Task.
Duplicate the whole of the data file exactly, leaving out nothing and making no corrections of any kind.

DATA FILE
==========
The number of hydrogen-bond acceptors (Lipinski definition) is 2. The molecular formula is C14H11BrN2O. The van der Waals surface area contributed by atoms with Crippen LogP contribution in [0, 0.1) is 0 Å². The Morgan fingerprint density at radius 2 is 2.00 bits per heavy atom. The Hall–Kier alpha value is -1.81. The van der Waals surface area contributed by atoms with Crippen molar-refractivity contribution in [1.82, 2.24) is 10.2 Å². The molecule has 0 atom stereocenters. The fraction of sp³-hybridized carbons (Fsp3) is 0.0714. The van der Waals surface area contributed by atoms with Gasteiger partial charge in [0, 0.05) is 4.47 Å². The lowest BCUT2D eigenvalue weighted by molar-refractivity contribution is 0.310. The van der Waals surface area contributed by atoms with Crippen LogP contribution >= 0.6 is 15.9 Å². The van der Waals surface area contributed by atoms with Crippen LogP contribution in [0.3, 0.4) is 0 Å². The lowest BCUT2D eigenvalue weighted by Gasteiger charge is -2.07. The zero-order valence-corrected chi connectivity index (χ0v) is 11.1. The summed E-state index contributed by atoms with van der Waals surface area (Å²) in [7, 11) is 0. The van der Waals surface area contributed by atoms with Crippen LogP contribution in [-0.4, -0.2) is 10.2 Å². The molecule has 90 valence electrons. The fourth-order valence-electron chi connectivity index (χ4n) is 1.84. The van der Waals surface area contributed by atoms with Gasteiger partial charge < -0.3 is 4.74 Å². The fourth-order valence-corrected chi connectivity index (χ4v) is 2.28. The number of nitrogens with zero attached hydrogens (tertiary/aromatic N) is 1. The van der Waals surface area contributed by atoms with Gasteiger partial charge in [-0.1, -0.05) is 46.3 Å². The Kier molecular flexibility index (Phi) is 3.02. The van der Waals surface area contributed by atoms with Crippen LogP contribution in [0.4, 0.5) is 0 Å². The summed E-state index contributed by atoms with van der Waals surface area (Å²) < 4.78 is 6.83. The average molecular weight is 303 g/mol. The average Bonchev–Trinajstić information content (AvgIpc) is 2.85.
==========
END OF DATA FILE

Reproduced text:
The number of hydrogen-bond acceptors (Lipinski definition) is 2. The molecular formula is C14H11BrN2O. The van der Waals surface area contributed by atoms with Crippen LogP contribution in [0, 0.1) is 0 Å². The Morgan fingerprint density at radius 2 is 2.00 bits per heavy atom. The Hall–Kier alpha value is -1.81. The van der Waals surface area contributed by atoms with Crippen molar-refractivity contribution in [1.82, 2.24) is 10.2 Å². The molecule has 0 atom stereocenters. The fraction of sp³-hybridized carbons (Fsp3) is 0.0714. The van der Waals surface area contributed by atoms with Gasteiger partial charge in [0, 0.05) is 4.47 Å². The lowest BCUT2D eigenvalue weighted by molar-refractivity contribution is 0.310. The van der Waals surface area contributed by atoms with Crippen LogP contribution >= 0.6 is 15.9 Å². The van der Waals surface area contributed by atoms with Crippen LogP contribution in [0.3, 0.4) is 0 Å². The lowest BCUT2D eigenvalue weighted by Gasteiger charge is -2.07. The zero-order valence-corrected chi connectivity index (χ0v) is 11.1. The summed E-state index contributed by atoms with van der Waals surface area (Å²) in [7, 11) is 0. The van der Waals surface area contributed by atoms with Crippen LogP contribution in [-0.4, -0.2) is 10.2 Å². The molecule has 90 valence electrons. The fourth-order valence-electron chi connectivity index (χ4n) is 1.84. The van der Waals surface area contributed by atoms with Gasteiger partial charge < -0.3 is 4.74 Å². The fourth-order valence-corrected chi connectivity index (χ4v) is 2.28. The number of nitrogens with zero attached hydrogens (tertiary/aromatic N) is 1. The van der Waals surface area contributed by atoms with Gasteiger partial charge in [-0.1, -0.05) is 46.3 Å². The Kier molecular flexibility index (Phi) is 3.02. The van der Waals surface area contributed by atoms with Crippen LogP contribution in [0.4, 0.5) is 0 Å². The summed E-state index contributed by atoms with van der Waals surface area (Å²) < 4.78 is 6.83. The average molecular weight is 303 g/mol. The average Bonchev–Trinajstić information content (AvgIpc) is 2.85.